I've used debian/gentoo/ubuntu extensively. I've found I've never gotten into a mess I can't fix eventually with portage. Sometimes that fix takes a long time or requires using the lower level "ebuild" commands to manually patch source but that's why I use Gentoo on certain machines. As long as you remember to install gentoolkit and run your revdep-rebuilds regularly (and perl-updater/python-updater and etc-update....OK I guess that's a few things to remember) you should get a very very stable system. What I like about portage the best over apt is the ability to install any specific version of the software that's in the tree (or in an overlay).
Apt definitely has the advantage over portage in terms of the ppas. Especially nice gem is "apt-add-repository" where I can give my mother a single line of code to paste into a terminal and she can add any ppa I find to her machine. Yes, I know you can do this with "Software Sources" but explaining how to do something through a GUI is a lot harder than "copy and paste *this*".
If developers can't support their application, then maybe they shouldn't be making and releasing them.
Utter nonsense. An unsupported, buggy, piece of crap software (albeit open source) that serves the needs of maybe only the developer himself is still more valuable to the community at large than never having this software exist at all. Someone could fork the project. Bug fixes could come eventually. Just releasing software doesn't force everyone to use it.
In reality, your comment should be "If developers can't support their application, then maybe I shouldn't be using their application if I need their support."
I suspect they benefit in two ways.
Machine code and C are just two languages - they are a bunch of symbols arranged in some syntax that coveys a series of steps to be executed.
This is the reason software shouldn't be allowed to be patented in the first place. It doesn't matter whether you write a linear algebra system or an iPhone fart program, in the end it's all math.
Patents do not cover "an idea". They cover a specific solution, which for software is a specific algorithm.
Except we see increasingly generic software patents being approved all the time.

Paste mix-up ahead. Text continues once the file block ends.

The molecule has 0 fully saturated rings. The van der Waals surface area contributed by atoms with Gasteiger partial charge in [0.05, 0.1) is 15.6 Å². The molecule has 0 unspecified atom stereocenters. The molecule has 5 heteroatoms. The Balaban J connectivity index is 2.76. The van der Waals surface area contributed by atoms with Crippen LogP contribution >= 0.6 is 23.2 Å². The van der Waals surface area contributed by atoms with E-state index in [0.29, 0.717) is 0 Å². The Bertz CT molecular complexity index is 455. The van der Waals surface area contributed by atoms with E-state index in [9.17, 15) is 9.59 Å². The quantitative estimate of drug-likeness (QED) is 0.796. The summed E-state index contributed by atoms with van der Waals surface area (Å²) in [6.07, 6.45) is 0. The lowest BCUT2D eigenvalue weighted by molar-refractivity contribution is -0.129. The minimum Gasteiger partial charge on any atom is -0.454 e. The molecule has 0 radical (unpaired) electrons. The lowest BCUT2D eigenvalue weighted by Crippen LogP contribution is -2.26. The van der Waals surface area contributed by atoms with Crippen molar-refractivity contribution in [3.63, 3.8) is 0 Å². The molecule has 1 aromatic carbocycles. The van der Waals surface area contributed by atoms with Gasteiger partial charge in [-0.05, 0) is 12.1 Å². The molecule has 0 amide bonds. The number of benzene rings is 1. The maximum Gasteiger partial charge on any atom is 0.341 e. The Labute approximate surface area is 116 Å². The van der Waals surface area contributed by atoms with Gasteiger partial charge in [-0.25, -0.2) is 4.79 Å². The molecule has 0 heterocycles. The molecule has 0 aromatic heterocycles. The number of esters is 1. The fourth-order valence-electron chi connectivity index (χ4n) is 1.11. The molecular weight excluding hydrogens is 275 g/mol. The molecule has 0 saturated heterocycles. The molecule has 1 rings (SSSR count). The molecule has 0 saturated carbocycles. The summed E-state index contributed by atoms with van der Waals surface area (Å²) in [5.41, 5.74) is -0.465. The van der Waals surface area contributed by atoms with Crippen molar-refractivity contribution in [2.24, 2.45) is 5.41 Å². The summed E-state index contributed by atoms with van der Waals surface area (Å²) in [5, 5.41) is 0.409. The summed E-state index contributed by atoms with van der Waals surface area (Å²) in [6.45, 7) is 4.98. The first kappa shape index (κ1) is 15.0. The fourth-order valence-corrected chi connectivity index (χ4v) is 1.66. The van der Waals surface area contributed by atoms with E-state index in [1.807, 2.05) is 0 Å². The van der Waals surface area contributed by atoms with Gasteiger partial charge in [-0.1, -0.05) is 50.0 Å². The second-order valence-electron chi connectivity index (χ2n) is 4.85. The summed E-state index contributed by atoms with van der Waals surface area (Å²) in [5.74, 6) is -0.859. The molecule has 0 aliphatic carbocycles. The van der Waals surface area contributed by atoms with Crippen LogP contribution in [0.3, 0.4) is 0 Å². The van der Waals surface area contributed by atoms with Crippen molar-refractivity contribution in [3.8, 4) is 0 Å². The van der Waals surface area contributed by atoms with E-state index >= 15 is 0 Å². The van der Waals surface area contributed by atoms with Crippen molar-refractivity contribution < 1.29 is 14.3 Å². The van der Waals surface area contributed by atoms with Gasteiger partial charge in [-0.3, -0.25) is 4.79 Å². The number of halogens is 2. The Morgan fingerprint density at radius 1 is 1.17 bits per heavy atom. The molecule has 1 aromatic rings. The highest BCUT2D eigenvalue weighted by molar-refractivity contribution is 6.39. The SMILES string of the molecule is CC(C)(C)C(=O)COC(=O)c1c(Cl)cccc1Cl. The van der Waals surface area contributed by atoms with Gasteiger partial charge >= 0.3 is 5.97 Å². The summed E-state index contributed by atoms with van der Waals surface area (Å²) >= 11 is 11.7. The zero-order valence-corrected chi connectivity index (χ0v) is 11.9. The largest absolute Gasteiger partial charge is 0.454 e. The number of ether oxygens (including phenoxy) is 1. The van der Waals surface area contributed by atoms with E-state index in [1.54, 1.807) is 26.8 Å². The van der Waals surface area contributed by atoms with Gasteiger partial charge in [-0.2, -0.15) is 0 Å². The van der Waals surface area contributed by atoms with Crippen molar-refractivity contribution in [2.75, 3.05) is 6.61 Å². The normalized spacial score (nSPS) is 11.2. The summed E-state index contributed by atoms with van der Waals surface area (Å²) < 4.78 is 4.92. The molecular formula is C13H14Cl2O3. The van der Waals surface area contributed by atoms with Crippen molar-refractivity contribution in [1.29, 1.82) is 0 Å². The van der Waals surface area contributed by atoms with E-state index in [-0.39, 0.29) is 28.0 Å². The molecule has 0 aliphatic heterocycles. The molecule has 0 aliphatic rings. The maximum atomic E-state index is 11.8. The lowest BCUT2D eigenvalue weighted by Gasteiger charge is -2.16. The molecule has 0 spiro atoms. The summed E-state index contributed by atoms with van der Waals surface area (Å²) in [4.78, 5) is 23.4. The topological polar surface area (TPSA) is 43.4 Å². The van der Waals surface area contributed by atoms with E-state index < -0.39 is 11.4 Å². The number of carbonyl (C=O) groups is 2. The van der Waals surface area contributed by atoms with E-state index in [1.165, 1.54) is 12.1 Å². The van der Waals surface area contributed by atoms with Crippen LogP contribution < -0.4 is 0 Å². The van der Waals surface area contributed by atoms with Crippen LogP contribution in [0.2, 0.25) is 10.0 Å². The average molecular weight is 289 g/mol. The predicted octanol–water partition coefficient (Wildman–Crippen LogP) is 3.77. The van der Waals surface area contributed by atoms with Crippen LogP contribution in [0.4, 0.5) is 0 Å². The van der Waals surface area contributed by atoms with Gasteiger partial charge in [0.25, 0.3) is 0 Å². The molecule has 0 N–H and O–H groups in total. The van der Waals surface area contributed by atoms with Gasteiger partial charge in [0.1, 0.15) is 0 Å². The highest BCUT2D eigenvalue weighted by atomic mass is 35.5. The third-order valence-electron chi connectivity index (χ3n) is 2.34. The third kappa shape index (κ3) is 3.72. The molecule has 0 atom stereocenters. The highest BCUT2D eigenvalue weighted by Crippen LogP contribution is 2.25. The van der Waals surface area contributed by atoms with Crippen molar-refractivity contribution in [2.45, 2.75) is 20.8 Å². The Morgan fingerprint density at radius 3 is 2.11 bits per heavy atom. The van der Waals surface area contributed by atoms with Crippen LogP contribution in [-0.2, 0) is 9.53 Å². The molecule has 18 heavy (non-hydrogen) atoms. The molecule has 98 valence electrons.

Find a different algorithm to produce the same (or similar enough) results, and the patent isn't an issue.
Except this isn't true in the real world. Patent lawsuits can be filed before any source code is subpoenaed. As long as the end product (read running binary) appears to infringe upon a patent, then the actual underlying algorithms don't mean anything.
Once in a great while, some brilliant algorithm will be discovered for doing something that isn't specialized, but in the vast majority of such cases, those algorithms come after years of research work and refinement. Why shouldn't the thinker have some control over their thoughts?
Because algorithms themselves are nothing more than math. Trade secrets and copyright on the original source code should be the only protection warranted on original algorithms.
Good companies like Ubuntu and Microsoft would never do shit like this.
You do know funny mods don't get you karma right? Ubuntu's not a company and Microsoft is hardly a "good" one...
Yahoo has been one of the most vocal Internet companies to express concern about industry estimates that 0.05% of Internet users will be unable to access Web sites that support both IPv6 and the current standard, IPv4.
So 0.05% of the internet won't be able to access Yahoo. What % of that actually WANT access to it? In this case, it really is "very little" of value was lost.
God help those who do not help themselves. -- Wilson Mizner